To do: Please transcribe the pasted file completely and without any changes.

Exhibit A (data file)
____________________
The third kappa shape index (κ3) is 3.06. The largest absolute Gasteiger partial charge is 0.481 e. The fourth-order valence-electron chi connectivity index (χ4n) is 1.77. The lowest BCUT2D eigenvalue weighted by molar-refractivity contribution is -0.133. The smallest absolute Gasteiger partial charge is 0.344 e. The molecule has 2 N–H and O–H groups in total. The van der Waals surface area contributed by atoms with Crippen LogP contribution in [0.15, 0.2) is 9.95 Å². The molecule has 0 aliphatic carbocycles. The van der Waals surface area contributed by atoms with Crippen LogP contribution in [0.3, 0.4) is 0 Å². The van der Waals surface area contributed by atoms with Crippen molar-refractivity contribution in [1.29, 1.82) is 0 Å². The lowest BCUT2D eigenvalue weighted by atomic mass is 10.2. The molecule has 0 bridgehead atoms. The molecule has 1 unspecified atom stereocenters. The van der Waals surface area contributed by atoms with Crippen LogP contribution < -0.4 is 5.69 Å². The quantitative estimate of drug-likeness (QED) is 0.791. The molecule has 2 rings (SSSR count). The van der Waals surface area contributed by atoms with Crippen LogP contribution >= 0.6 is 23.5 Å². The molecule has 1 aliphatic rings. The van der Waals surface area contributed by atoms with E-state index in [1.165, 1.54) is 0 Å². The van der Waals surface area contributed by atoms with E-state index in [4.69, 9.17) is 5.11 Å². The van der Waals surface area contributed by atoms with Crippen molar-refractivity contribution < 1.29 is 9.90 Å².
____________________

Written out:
The third kappa shape index (κ3) is 3.06. The largest absolute Gasteiger partial charge is 0.481 e. The fourth-order valence-electron chi connectivity index (χ4n) is 1.77. The lowest BCUT2D eigenvalue weighted by molar-refractivity contribution is -0.133. The smallest absolute Gasteiger partial charge is 0.344 e. The molecule has 2 N–H and O–H groups in total. The van der Waals surface area contributed by atoms with Crippen LogP contribution in [0.15, 0.2) is 9.95 Å². The molecule has 0 aliphatic carbocycles. The van der Waals surface area contributed by atoms with Crippen LogP contribution in [0.3, 0.4) is 0 Å². The van der Waals surface area contributed by atoms with Crippen molar-refractivity contribution in [1.29, 1.82) is 0 Å². The lowest BCUT2D eigenvalue weighted by atomic mass is 10.2. The molecule has 0 bridgehead atoms. The molecule has 1 unspecified atom stereocenters. The van der Waals surface area contributed by atoms with Crippen LogP contribution < -0.4 is 5.69 Å². The quantitative estimate of drug-likeness (QED) is 0.791. The molecule has 2 rings (SSSR count). The van der Waals surface area contributed by atoms with Crippen LogP contribution >= 0.6 is 23.5 Å². The molecule has 1 aliphatic rings. The van der Waals surface area contributed by atoms with E-state index in [1.165, 1.54) is 0 Å². The van der Waals surface area contributed by atoms with E-state index in [4.69, 9.17) is 5.11 Å². The van der Waals surface area contributed by atoms with Crippen molar-refractivity contribution < 1.29 is 9.90 Å².